Tuesday, May 7, 2013

On a More Orderly Approach to Medicine
In short, the Weeds argue that medicine is plagued by a culture of severe, pervasive disorder. We are not orderly in how we evaluate patients, we are not orderly in how we match their data to our existing knowledge base, and we are not orderly in how we document our clinical processes and data.
Leslie Kernisan, MD,  “Medicine in Denial,” The Health Care Blog, May 5, 2012
In a blog reprinted in The Health Care Blog,  Leslie Kernisan,  argues Lawrence Weed, MD, and his son. Lincoln, are absolutely right in  their book Medicine in Denial. The two say that overall across the health spectrum,  physicians’ personal knowledge and analytic capabilities cannot be trusted to consistently evaluate and manage patients and often bears little  relationship to existing medial knowledge.
The book,  according to  Kernisan, has this to offer.
1.       It addresses  “two huge fundamental healthcare problems”: one, reliance on physicians to evaluate, diagnose, and manage medical problems, and two, the lack of standards for documenting and organizing clinical information. 

2.       It proposes a method of using computers and technology to consistently connect patiaent data to medical knowledge.

3.      It proposes how to reorganize medical records and clinic data to provide a fundamental of organization and transparency.
4.       Puts forew5rd a vision of empowering patients to enable them to tailor their data ato their own personal data.
The problem, assert the Weeds, is that doctors are “idiosyncratic” and individualistic  in their approaches to diagnosing, treating, and managing disease.
·         “They are re idiosyncratic in their diagnostic processes, they are also idiosyncratic in how they recommend further evaluation, or in prescribing a management plan.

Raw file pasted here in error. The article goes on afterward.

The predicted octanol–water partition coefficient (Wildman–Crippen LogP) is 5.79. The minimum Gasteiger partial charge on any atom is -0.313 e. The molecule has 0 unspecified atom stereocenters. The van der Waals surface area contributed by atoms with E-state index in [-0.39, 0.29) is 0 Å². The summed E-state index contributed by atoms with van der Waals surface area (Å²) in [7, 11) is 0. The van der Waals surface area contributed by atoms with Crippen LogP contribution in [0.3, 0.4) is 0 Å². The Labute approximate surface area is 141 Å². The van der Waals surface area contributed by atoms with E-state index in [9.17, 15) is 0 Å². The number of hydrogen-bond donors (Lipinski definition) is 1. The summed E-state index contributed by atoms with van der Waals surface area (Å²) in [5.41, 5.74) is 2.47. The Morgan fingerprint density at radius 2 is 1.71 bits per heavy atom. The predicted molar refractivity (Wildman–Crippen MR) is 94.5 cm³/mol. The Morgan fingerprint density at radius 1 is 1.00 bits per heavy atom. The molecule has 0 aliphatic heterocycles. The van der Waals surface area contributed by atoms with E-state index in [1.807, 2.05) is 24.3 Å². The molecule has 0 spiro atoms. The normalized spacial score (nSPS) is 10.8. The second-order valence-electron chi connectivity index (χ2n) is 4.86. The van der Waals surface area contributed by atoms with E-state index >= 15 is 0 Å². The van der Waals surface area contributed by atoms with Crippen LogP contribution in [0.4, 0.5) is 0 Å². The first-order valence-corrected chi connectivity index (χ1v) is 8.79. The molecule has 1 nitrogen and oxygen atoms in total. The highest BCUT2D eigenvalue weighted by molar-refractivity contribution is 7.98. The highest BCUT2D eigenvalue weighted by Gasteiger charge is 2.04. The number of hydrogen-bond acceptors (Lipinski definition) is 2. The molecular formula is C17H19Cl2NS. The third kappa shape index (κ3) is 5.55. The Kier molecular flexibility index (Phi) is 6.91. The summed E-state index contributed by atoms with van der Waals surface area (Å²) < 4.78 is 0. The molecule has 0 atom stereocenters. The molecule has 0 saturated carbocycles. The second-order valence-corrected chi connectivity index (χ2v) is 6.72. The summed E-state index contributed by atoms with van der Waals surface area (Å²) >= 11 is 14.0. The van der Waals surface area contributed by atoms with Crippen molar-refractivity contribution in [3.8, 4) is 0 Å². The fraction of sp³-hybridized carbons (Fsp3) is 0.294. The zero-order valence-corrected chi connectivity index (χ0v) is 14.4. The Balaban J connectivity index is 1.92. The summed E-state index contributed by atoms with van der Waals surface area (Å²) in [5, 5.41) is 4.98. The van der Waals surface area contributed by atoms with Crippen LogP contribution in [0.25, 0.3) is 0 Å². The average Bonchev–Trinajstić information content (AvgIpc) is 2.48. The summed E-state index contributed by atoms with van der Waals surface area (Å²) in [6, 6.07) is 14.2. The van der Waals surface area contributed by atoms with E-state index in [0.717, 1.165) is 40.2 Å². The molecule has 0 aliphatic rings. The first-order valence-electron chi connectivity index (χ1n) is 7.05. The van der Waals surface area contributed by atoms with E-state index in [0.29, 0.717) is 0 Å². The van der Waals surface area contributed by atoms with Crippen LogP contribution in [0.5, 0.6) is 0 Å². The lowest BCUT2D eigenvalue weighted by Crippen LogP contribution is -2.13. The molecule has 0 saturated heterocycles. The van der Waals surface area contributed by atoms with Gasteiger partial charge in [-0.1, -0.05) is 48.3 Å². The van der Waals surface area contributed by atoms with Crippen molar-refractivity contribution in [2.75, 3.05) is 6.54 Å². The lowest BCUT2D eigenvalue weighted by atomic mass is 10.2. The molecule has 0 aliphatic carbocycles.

·         “To make matters even worse, not only are clinicians applying idiosyncratic human processes to diagnosis and management, but they then go on to document their findings and thought-processes in spotty idiosyncratic ways. This leaves the patient without a good record of his or her medical findings, and makes it difficult for subsequent clinicians – or the patient, for that matter — to reliably build upon the efforts of the initial clinician.”

There is some truth in all of this, of course, but patients too are “idiosyncratic; in what they believe to be true and how their problems ought to be approached,  Lawrence Weed,   who pioneered the “Patient-Oriented Record” more than 30 years ago, ought to be listened to, for surely there must be a more orderly approach to straighten out that most fickle of phenomenon, human nature.

Tweet:  Lawrence Weed, MD, and  son Lincoln, have produced a must-read book  “Medicine in Denial,  in which they recommend an  approach to disease.
Leslie Kernisan, MD, MPH, has been practicing geriatrics since 2006, and is board-certified in Internal Medicine and Geriatric Medicine, She blogs at GeriTech.

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